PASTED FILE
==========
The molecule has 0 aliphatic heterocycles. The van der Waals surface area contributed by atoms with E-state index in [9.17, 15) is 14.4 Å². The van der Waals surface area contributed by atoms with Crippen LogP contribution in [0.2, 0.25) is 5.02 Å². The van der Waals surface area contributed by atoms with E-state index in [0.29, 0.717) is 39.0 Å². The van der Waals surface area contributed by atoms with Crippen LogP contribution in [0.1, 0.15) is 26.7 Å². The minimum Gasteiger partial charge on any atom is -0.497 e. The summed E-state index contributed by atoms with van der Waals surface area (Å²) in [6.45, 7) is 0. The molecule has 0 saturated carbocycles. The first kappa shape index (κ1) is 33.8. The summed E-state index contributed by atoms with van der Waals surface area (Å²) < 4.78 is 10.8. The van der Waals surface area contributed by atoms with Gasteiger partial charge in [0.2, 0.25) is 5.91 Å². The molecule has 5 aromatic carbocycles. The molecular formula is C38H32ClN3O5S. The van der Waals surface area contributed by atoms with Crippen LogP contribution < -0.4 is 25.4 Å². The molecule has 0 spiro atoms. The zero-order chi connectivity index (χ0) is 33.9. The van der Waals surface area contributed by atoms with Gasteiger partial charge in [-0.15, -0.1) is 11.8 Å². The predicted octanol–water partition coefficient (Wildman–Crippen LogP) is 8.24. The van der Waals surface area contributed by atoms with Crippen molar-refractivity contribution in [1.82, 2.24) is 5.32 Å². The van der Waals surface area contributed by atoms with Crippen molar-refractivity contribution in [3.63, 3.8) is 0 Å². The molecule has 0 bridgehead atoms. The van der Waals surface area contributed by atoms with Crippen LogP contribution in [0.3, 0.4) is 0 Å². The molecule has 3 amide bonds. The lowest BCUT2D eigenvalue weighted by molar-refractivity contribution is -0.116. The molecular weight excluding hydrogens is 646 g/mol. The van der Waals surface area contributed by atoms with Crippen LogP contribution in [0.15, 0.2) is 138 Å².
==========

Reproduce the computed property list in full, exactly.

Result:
The molecule has 0 aliphatic heterocycles. The van der Waals surface area contributed by atoms with E-state index in [9.17, 15) is 14.4 Å². The van der Waals surface area contributed by atoms with Crippen LogP contribution in [0.2, 0.25) is 5.02 Å². The van der Waals surface area contributed by atoms with E-state index in [0.29, 0.717) is 39.0 Å². The van der Waals surface area contributed by atoms with Crippen LogP contribution in [0.1, 0.15) is 26.7 Å². The minimum Gasteiger partial charge on any atom is -0.497 e. The summed E-state index contributed by atoms with van der Waals surface area (Å²) in [6.45, 7) is 0. The molecule has 0 saturated carbocycles. The first kappa shape index (κ1) is 33.8. The summed E-state index contributed by atoms with van der Waals surface area (Å²) < 4.78 is 10.8. The van der Waals surface area contributed by atoms with Gasteiger partial charge in [0.2, 0.25) is 5.91 Å². The molecule has 5 aromatic carbocycles. The molecular formula is C38H32ClN3O5S. The van der Waals surface area contributed by atoms with Crippen LogP contribution < -0.4 is 25.4 Å². The molecule has 0 spiro atoms. The zero-order chi connectivity index (χ0) is 33.9. The van der Waals surface area contributed by atoms with Gasteiger partial charge in [-0.15, -0.1) is 11.8 Å². The predicted octanol–water partition coefficient (Wildman–Crippen LogP) is 8.24. The van der Waals surface area contributed by atoms with Crippen molar-refractivity contribution in [1.82, 2.24) is 5.32 Å². The van der Waals surface area contributed by atoms with Crippen molar-refractivity contribution in [3.63, 3.8) is 0 Å². The molecule has 0 bridgehead atoms. The van der Waals surface area contributed by atoms with Crippen LogP contribution in [0.3, 0.4) is 0 Å². The molecule has 3 amide bonds. The lowest BCUT2D eigenvalue weighted by molar-refractivity contribution is -0.116. The molecular weight excluding hydrogens is 646 g/mol. The van der Waals surface area contributed by atoms with Crippen LogP contribution in [0.15, 0.2) is 138 Å².